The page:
Coinbase’s direct listing was a massive finance, startup and cryptocurrency event that impacted a host of public and private investors, early employees, and crypto-enthusiasts. Regardless of where one sits in the broader tech and venture world, Coinbase storming north of a $100 billion valuation during its first day of trading was the biggest startup happening of the year.
The transaction’s effects will be felt for some time in the public market, but also among the startups and capital that comprise the private market.
In the buildup to Coinbase’s flotation — and we’d argue especially after it released its blockbuster Q1 2021 results — there was a general expectation that the unicorn’s direct listing would provide a halo effect for other startups in the space. Anthemis’ Ruth Foxe Blader told The Exchange, for example, that “the Coinbase listing shows this great inflection point for crypto,” with another “wave” of startup work in the space coming up.
The widely held perspective raised two questions: Will the success of Coinbase’s direct listing bolster private investment in crypto-focused startups, and will that success help other areas of financially focused startup work garner more investor attention?
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Presuming that Coinbase’s listing will positively impact its niche and others around it is not a stretch. But to make sure we weren’t misreading sentiment, and to get deeper into the why of the concept, The Exchange reached out to venture capitalists who invest in the broader fintech world to get their take. We even roped in an analyst or two to round out our panel.
The answer is not a simple yes. There are several ways to approach investing in the cryptocurrency space — from buying coins themselves, to investing in mainstream-ish institutions like legal exchanges, to the more exotic, like supporting efforts on the forefront of the decentralized blockchain world. And while it is somewhat clear that most folks expect more capital to be available for crypto projects, it’s not clear where it may end up inside the market.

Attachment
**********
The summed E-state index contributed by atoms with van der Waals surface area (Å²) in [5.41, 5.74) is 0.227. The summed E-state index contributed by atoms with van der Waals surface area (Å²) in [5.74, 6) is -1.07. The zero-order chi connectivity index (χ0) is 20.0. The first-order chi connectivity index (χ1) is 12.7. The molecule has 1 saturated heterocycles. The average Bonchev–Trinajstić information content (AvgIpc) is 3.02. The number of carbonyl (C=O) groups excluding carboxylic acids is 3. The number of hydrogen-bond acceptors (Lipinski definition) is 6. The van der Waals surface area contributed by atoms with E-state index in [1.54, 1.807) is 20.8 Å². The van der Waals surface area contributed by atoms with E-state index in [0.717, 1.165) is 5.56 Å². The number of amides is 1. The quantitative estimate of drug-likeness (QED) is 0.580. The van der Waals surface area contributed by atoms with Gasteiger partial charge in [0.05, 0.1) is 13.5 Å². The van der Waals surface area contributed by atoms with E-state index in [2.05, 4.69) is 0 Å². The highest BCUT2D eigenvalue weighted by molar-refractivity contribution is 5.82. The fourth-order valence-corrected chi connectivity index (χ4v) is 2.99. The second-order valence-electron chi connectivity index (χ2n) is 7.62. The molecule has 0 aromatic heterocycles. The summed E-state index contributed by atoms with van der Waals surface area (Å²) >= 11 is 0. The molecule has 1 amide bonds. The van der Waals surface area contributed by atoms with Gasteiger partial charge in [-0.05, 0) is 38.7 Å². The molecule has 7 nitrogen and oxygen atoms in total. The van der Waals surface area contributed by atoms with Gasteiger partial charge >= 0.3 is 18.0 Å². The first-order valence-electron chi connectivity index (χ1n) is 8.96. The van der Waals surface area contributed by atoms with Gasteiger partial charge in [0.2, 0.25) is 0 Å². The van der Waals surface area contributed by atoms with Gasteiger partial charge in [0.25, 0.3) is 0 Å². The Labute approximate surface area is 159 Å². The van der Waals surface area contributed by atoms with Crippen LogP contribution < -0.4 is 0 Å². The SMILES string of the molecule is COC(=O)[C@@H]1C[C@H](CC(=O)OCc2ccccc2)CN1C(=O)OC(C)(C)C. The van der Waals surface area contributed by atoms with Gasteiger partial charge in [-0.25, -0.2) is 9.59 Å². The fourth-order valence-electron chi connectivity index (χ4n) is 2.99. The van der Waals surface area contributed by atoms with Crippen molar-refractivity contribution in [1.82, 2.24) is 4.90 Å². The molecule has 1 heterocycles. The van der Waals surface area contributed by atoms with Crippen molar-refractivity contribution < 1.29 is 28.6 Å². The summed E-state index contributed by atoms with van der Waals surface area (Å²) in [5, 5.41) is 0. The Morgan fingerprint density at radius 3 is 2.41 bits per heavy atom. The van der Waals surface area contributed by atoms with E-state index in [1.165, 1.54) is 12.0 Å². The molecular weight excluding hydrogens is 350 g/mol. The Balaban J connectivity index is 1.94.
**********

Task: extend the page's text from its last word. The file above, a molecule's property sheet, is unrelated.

We’ll wrap by considering what impact Coinbase’s direct listing will have, if any, on non-crypto fintech venture capital investing.
After yesterday’s examination of how blazingly hot the venture capital market looked in the first quarter, we’re again trying to gauge the private market’s temperature. Let’s talk to some folks on the ground and hear what they are seeing.
Are crypto startups less risky now?
Coinbase’s direct listing floated a company that is worth more than all but two major blockchains, namely Ethereum and Bitcoin. Several other chains have aggregate coin values in the 11-figure range, but a 12-digit worth is still rare among crypto assets.
The scale of Coinbase’s valuation post-listing matters, according to Chainalysis Chief Economist Phillip Gradwell. Gradwell told The Exchange that “Coinbase’s $100 billion valuation today demonstrates that venture investors can make great returns from putting money into crypto companies, not just cryptocurrencies. That proof point is good for the entire ecosystem.”
More simply, it is now eminently reasonable to invest in the companies working in the crypto space instead of merely putting capital to work hard-buying coins themselves. The other way to consider the comment is to realize that Coinbase’s share price appreciation is steep enough since its 2012 founding to rival the returns of some coins over the same time frame.
Cleo Capital‘s Sarah Kunst expanded on the point, telling The Exchange in an email that “it’s now credible to say you’re a crypto startup and plan to IPO [versus] having acquisition or ICO be the only proven exit paths in the U.S.”